When I read the document "Written Consent for the Wind Up and Dissolution..."  I felt sad. Not crying, death of someone, sad---just a realization that this tangible thing -our business- was done.We started out in the consulting world over 15 years ago thinking we might last 5 years; certainly not anticipating we'd make it three times that.

Nancy and I were workplace colleagues for 10 plus years. When our academic medical center made the ill-advised decision that home health was no longer part of their "mission", thus dismissing the arm of their system that provided continuity of care to their patients, we felt as if we were punched in the stomach.

"Want to try consulting?", I asked Nancy as she walked into my office during the wind down period of agency closure. Nancy replied without hesitation, "Yes!" A fifteen minute visit to an attorney the following week and McCoy & Connolly Consulting was born. Within three weeks of the agency's demise we had our first client-an agency in trouble after a disastrous state survey. We prepared their Plan of Correction and we visited the agency for several weeks to ensure the plan was implemented appropriately. That would become our specialty---"fixing" agencies that were out of compliance and giving them the education and tools to comply with  extensive state and federal regulations.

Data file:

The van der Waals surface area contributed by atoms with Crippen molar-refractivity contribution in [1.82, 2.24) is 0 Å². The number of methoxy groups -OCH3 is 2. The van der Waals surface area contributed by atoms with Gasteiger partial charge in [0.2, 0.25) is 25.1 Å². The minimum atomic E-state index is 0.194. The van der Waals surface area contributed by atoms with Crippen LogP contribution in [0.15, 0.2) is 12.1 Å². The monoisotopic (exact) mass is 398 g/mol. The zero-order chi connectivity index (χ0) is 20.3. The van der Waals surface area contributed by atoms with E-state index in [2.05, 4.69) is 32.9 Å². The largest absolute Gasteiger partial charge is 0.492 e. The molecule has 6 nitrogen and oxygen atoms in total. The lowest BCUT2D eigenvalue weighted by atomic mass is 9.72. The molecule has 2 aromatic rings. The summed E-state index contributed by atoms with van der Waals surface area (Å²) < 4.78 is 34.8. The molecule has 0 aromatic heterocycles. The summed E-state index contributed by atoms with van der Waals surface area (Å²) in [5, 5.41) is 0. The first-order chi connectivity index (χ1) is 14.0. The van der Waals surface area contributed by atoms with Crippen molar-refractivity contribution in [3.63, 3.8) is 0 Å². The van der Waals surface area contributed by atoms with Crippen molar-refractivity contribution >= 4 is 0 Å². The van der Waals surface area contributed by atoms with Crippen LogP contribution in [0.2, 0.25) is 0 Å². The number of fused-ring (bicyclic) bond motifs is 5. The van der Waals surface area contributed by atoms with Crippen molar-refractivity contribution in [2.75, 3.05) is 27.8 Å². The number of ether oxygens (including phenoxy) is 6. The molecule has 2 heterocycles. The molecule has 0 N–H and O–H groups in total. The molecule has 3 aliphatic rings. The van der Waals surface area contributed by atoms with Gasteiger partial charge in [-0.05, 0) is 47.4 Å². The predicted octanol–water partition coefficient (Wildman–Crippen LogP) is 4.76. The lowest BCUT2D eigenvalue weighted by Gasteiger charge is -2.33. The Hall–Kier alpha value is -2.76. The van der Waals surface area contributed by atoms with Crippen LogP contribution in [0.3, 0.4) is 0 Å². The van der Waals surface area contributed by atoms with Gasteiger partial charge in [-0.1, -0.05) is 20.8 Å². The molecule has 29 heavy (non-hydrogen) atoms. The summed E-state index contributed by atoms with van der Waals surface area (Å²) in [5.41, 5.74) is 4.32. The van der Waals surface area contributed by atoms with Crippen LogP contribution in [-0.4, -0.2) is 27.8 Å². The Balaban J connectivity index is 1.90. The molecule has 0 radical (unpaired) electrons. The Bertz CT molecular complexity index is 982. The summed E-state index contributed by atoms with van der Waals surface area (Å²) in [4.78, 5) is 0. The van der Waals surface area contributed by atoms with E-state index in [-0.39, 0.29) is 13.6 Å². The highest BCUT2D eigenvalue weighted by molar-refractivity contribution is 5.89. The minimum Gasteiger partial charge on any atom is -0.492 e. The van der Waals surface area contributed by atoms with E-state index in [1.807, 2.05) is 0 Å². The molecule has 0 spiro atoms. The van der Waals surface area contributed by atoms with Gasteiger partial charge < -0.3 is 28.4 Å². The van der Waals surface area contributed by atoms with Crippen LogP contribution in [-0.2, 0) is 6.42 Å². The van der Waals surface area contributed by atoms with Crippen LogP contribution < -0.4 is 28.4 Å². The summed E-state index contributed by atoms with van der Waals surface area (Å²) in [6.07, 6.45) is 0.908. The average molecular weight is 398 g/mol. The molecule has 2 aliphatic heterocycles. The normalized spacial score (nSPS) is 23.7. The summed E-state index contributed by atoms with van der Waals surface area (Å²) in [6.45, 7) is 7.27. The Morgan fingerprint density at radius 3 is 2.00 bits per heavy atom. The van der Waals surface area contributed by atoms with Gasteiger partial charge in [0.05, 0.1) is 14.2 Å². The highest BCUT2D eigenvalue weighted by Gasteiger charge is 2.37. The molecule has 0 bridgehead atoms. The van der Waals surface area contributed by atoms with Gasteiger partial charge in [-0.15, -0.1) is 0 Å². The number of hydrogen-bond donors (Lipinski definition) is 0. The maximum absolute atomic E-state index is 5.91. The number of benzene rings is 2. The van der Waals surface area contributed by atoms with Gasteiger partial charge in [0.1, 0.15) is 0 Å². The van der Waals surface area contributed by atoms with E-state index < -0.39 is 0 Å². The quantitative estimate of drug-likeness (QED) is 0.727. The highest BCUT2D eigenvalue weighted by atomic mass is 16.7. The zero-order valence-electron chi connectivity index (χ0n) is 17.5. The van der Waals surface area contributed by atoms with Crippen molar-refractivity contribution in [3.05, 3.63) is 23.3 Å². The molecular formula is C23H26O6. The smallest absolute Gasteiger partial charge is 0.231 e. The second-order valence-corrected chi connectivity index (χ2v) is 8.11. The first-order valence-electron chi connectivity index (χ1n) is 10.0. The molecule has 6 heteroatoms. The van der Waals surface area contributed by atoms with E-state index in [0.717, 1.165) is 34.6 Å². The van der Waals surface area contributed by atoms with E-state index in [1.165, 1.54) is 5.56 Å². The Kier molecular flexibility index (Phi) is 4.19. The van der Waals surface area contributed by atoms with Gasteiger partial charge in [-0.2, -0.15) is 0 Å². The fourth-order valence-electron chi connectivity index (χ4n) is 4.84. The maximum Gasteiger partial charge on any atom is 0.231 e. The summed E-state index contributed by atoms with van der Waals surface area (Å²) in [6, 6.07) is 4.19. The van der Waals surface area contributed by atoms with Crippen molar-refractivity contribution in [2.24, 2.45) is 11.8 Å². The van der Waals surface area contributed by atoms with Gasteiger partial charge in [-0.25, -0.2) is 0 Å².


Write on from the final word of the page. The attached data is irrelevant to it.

We racked up quite a bit of air and road miles, stayed in a variety of lodgings from high-end to a couple of dumps, and ate some pretty fabulous meals. We had clients representative of the ethnicities of the world---and many of them insisted on feeding us as if we were in their home. Most of our clients were good people-in home health for all the right reasons. A few were not. We got stiffed  once. Lesson learned. Collect a retainer. We got lost a LOT. I usually drove and Nancy navigated. She wasn't the best at directions, terrible actually, and she didn't improve much in a decade and a half.